Human-made disasters will prompt a variety of point of views and no single answer will please everyone, isn’t it then more important to create the debate for the sake of knowledge and professional objectivity? What is it that is preventing our professional institutions from debating and taking a stance on human-made disasters?

It was however not surprising that organisations such as VLGA and the City of Port Philip among others, consistent with their impartial treatment of disasters, have been quick to organise assistance for tsunami victims, having previously condemned our involvement in the War on Iraq, our treatment of asylum seekers, and addressing important issues such as poverty and globalisation. We commend their stance and value their contribution.

Reconstruction
AFP acknowledges the many difficult issues regarding reconstruction, the most obvious one is what we call emergency solutions - those quick responses to solve the immediate need for shelter and services, which in poor countries most often become permanent features, making well thought long term solutions very difficult. Though most of our professional institutions will not be involved at this stage but in the next, the reconstruction presents other issues for consideration.

Our enthusiasm in trying to assist, with our views of what is social and environmental sustainable is not necessarily applicable to other societies. Many of which have not yet undergone the industrialisation process that has shaped our cities, socially, economically and environmentally. If we face difficulties implementing changes here in Australia – a country responsible for the highest greenhouse gas emissions per capita in the world - we can perhaps understand why it would be an even more sensitive and difficult arena for us to respectfully implement our ideas in a foreign nation.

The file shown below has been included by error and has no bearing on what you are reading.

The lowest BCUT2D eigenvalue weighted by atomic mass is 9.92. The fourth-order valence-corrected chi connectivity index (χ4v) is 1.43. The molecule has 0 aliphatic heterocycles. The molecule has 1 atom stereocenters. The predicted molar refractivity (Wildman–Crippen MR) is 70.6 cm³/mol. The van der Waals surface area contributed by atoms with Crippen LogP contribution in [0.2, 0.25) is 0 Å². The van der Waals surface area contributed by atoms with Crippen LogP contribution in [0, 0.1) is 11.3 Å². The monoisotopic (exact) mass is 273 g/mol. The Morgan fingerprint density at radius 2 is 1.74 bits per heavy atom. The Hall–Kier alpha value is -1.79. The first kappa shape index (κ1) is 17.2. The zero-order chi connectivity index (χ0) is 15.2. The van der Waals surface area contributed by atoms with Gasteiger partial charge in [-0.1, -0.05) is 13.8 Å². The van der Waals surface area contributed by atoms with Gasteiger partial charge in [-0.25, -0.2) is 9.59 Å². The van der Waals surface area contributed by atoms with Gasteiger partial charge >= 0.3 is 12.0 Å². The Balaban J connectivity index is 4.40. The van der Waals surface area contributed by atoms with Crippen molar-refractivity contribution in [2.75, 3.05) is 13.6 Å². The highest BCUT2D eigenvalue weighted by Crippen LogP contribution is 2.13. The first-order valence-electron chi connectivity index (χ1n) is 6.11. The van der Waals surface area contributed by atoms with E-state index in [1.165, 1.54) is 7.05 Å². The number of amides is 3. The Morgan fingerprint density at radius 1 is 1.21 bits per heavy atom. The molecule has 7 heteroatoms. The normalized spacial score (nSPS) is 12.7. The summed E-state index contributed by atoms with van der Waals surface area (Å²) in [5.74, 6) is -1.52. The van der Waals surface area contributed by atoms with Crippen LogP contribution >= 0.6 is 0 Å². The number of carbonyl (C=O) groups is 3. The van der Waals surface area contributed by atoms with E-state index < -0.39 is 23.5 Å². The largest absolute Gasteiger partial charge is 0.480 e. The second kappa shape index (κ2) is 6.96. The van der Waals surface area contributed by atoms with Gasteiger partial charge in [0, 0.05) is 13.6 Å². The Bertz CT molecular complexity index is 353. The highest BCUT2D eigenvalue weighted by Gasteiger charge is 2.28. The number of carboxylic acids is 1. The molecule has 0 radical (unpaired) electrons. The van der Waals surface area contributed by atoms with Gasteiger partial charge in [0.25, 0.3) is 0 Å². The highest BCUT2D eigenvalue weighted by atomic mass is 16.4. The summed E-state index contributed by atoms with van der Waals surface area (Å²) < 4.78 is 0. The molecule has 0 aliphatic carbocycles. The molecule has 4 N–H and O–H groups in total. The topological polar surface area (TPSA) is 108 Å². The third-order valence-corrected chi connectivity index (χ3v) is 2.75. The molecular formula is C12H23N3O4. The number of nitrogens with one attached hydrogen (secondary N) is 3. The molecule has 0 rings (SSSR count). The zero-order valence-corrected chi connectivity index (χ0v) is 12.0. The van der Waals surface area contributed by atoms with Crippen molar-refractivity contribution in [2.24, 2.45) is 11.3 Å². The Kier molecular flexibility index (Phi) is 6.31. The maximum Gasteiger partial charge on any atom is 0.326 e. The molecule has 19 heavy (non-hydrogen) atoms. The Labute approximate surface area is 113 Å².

Central to any discussion on reconstruction is the understanding that there is never a blank canvas to work on - those tsunami affected areas and communities have history, memories of their former cities, social and infrastructural needs to which we can only positively respond by working with and for the local professionals and affected communities. The issue of responsible and responsive assistance - not tainted by advantage to Australian industries - is an important and highly sensitive topic that needs thoughtful discussion.

The “Under-Construction” Reconstruction Workshop
AFP will be coordinating a workshop addressing the issues of reconstruction. We believe there is a wealth of care, knowledge and experience among our own members. This experience varies from people working on development and reconstruction (in Australia and overseas) to members working with communities at Local Council levels, with aid organisations and NGOs such as Oxfam, CAA, AVI among others. The workshops will address the topic of reconstruction from both a practical and theoretical point of view and AFP is inviting professionals and organisations with similar interests and experiences to join us to open up this discussion. The workshop will draw on case studies and discussions to identify ways in which we can assist other communities or nations, while minimising detrimental effects.

Beatriz C. Maturana
B.Arch M.Urb.Des. MPIA
Architects for Peace